Compton Terrace Gardens: A Haven in Green

MICHAEL ANN MULLEN finds out about a quiet corner of Islington

The green tranquillity of Compton Terrace Gardens stretches nearly seventy metres along Upper Street, just south of Highbury Corner - a haven to walk through or sit in for both residents and passers-by.

Compton Terrace Only nineteen metres at the widest (about sixty feet), the gardens separate the busy high street from the Union Chapel and Georgian terraces that flank it. An access road divides it into two unequal sections. Trees and shrubs line both sides of the gardens and a lawn runs down the middle with two anchor-shaped flowerbeds cut into the southern section.

The gardens were created in 1823 by an agreement between the landowner, the Marquis of Northampton, and the lessees of the houses being built on it. They gained the right to build a private road in front of the houses with ‘a paddock or grassplot as a pleasure-ground enclosed by a dwarf wall and iron fence.’ The agreement specified that clothes drying was not allowed nor the storage of ‘timber, stone, bricks, lime or any other material whatsoever’.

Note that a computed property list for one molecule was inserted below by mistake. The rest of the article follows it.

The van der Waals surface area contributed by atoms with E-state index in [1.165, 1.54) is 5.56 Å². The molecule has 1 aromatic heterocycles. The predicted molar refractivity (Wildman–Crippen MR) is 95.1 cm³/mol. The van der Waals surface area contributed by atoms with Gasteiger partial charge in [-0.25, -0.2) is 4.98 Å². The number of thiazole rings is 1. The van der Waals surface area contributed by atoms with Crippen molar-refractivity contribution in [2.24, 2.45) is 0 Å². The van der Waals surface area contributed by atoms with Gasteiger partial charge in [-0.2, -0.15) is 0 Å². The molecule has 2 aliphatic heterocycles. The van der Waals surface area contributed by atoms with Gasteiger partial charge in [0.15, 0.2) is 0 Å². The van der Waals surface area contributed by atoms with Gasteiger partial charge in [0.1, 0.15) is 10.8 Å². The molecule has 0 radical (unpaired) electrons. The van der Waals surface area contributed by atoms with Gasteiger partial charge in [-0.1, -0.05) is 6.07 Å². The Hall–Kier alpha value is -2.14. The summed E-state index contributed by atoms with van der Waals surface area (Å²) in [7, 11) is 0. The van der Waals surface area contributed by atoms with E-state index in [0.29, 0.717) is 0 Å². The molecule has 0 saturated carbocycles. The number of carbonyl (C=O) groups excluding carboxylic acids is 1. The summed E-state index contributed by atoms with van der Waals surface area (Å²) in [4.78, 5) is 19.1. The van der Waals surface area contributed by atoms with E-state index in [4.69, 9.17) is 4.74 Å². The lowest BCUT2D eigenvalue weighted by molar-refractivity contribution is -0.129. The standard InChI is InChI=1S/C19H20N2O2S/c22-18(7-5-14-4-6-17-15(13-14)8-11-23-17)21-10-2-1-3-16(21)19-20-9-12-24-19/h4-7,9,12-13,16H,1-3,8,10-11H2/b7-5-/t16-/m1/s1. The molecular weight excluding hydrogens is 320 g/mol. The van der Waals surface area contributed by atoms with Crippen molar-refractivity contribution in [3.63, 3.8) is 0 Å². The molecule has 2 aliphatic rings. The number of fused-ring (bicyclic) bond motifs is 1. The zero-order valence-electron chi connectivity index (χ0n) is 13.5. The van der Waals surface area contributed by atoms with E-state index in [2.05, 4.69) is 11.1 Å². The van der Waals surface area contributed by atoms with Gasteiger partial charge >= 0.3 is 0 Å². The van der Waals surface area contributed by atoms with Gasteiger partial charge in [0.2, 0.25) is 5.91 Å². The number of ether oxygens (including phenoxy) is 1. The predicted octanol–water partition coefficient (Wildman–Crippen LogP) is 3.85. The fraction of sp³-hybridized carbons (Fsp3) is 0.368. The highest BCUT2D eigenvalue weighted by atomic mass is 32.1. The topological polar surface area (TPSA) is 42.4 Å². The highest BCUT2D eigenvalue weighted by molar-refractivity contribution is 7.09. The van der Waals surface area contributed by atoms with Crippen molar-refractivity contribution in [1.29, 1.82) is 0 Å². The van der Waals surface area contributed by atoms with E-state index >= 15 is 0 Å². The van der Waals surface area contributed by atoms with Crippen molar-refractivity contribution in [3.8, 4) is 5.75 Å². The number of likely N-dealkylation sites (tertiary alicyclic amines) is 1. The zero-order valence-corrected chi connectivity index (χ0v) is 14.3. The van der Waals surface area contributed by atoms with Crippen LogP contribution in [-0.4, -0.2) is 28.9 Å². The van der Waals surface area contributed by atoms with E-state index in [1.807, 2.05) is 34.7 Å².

Fifty years later, the first edition Ordnance Survey Map (surveyed 1871; published 1877) shows it laid out in the Victorian manner with six flowerbeds cut into the grass in each section, and trees lining the Upper Street side. Planting visible in a 1910 photo indicates it had changed little during the intervening years.

Today the gardens are smaller than they were originally, their symmetry destroyed by a German V1 bomb that fell on the north end of the terrace in June 1944, destroying 12 of the 19 houses and the gardens in front of them. Highbury Corner roundabout occupies this area today.

Islington Council manages the gardens and, until the 1980s, a dedicated professional looked after them. By the early 2000s, many of the shrubs were overgrown and the tree cover had become unacceptably dense. The Upper Street Association, which includes residents of Compton Terrace, successfully petitioned Islington Council to renew some of the planting in 2008. Subsequently, the Association's gardens committee raised funds to plant fruit trees, shrubs and a herb garden in the sunny north section.

Based in a neglected park keeper's hut, they are now renewing planting in the shadier, south section. Working in co-operation with Islington Council, they aim to make Compton Terrace Gardens a beautiful and well cared for public garden appropriate to the needs and tastes of the 21st century.